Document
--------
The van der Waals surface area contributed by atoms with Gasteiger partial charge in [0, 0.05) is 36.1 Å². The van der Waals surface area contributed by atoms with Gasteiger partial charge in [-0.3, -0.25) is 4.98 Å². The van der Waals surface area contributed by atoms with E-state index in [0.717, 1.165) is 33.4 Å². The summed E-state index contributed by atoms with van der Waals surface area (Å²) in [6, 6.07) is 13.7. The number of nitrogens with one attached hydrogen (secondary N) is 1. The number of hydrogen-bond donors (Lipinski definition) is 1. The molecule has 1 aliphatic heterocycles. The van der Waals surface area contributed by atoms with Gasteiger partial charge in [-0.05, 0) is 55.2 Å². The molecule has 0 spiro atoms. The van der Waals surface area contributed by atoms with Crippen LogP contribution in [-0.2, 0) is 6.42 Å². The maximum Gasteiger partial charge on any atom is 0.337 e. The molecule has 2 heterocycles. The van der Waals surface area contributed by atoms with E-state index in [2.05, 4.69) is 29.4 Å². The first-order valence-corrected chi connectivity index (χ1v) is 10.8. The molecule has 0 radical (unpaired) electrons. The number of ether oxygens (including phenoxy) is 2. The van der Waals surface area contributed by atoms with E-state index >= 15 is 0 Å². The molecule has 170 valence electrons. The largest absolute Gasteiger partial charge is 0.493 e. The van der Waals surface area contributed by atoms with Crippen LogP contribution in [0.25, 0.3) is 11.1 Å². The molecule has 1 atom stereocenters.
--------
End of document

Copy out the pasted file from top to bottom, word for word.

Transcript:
The van der Waals surface area contributed by atoms with Gasteiger partial charge in [0, 0.05) is 36.1 Å². The van der Waals surface area contributed by atoms with Gasteiger partial charge in [-0.3, -0.25) is 4.98 Å². The van der Waals surface area contributed by atoms with E-state index in [0.717, 1.165) is 33.4 Å². The summed E-state index contributed by atoms with van der Waals surface area (Å²) in [6, 6.07) is 13.7. The number of nitrogens with one attached hydrogen (secondary N) is 1. The number of hydrogen-bond donors (Lipinski definition) is 1. The molecule has 1 aliphatic heterocycles. The van der Waals surface area contributed by atoms with Gasteiger partial charge in [-0.05, 0) is 55.2 Å². The molecule has 0 spiro atoms. The van der Waals surface area contributed by atoms with Crippen LogP contribution in [-0.2, 0) is 6.42 Å². The maximum Gasteiger partial charge on any atom is 0.337 e. The molecule has 2 heterocycles. The van der Waals surface area contributed by atoms with E-state index in [2.05, 4.69) is 29.4 Å². The first-order valence-corrected chi connectivity index (χ1v) is 10.8. The molecule has 0 radical (unpaired) electrons. The number of ether oxygens (including phenoxy) is 2. The van der Waals surface area contributed by atoms with E-state index >= 15 is 0 Å². The molecule has 170 valence electrons. The largest absolute Gasteiger partial charge is 0.493 e. The van der Waals surface area contributed by atoms with Crippen LogP contribution in [0.25, 0.3) is 11.1 Å². The molecule has 1 atom stereocenters.